"Article. V. The Congress, whenever two thirds of both Houses shall deem it necessary, shall propose Amendments to this Constitution, or, on the Application of the Legislatures of two thirds of the several States, shall call a Convention for proposing Amendments, which, in either Case, shall be valid to all Intents and Purposes, as Part of this Constitution, when ratified by the Legislatures of three fourths of the several States, or by Conventions in three fourths thereof, as the one or the other Mode of Ratification may be proposed by the Congress; Provided that no Amendment which may be made prior to the Year One thousand eight hundred and eight shall in any Manner affect the first and fourth Clauses in the Ninth Section of the first Article; and that no State, without its Consent, shall be deprived of its equal Suffrage in the Senate."

Perhaps if you are so keen on seeing "Conan for President", you can start a movement to properly Amend the Constitution of the United States of America in order to allow an Austrian citizen, such as Arnie, to run for President of the United States.

Even if the Supremes think that it would be stylish to have a body builder actor for President of the United Strates, they will find no means of making it so, if he is not a "natural born Citizen" in the 14th Amendment. Of course, they might find such a "right" in the "penumbra" secreted in the Constitution’s Bill of Rights, which can only be ciphered by those Justices who have been issued their secret "Penumbra Decoder Ring"!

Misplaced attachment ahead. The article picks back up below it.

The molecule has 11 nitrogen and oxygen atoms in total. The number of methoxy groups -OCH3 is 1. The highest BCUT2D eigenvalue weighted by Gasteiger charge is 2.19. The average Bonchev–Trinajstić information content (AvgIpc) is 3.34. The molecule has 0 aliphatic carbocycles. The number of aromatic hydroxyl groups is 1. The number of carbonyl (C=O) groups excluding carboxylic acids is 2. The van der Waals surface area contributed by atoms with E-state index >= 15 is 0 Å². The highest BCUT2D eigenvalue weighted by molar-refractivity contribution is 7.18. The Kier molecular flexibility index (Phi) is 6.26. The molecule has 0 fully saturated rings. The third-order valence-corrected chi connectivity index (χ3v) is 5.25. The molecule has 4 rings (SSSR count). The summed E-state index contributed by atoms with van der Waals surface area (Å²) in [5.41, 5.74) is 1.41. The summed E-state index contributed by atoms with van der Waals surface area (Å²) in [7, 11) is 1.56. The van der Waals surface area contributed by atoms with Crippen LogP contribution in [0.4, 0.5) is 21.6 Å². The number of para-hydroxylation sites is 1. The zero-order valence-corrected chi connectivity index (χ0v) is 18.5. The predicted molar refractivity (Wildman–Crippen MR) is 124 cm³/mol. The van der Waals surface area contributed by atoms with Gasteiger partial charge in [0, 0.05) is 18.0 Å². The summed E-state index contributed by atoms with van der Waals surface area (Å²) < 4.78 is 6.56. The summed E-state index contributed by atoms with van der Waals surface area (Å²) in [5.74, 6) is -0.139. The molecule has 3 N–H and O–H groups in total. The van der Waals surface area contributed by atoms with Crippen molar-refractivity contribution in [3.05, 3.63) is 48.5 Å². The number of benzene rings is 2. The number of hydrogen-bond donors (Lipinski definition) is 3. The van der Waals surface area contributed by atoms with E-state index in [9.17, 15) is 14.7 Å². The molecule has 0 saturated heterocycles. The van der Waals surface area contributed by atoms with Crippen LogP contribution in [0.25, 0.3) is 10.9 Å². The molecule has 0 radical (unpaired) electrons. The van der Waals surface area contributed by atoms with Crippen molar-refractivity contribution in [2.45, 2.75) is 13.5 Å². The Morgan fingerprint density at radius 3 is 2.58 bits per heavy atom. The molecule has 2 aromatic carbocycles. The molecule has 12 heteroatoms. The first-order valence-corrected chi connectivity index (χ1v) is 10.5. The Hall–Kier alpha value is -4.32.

Mr. Lang:

Again I am having no problem understanding “no State shall” I apparently have better understanding, or you are in denial about the meaning of the Amendment. Also, I am not advocating Arnold for President: however, he is a good example of a potential case.

The argument might go something like this:

“I am a citizen of the United States and I have the privileges and rights of the other citizens of the United States. It is true I have been naturalized in the United States, but the 14th Amendment grants me all the rights and privileges of a natural born citizen. This also means I have equal protection of the laws. For these reasons, I wish to run for the office of the President of the United States of America. I meet all the requirements, I have been a citizen for fourteen years, and I am over 35 years old.

If my naturalization has granted me citizenship and the Fourteenth Amendment grants me the privileges and immunities of a natural born citizen, then to say that I cannot run for president because I am not a natural born citizen is to say that I do not have equal protection of the laws.

Because the Fourteenth Amendment grants me citizenship and I am a citizen of the United States, I have the equal protection of the laws. I, due to my citizenship as granted by the Fourteenth Amendment, am a citizen of the United States, and I am 35 years old, and I have held residency for fourteen years. I am eligible to run for the presidency of the United States.”

I apologize for some of the redundant statements, but I believed they needed to be emphasized. I am not saying I agree with the argument, merely that this is a possibility as to how the argument could be.

I also realize the implications if something like to this were to be permissible. Yes, I know what the Constitution says and it is pretty plain in this case. However, the plainness of any case has never stopped those who look at the Constitution as something to get around.

Leave a Comment

* denotes a required field
 

No TrackBacks
TrackBack URL: http://nlt.ashbrook.org/movabletype/mt-tb.cgi/2828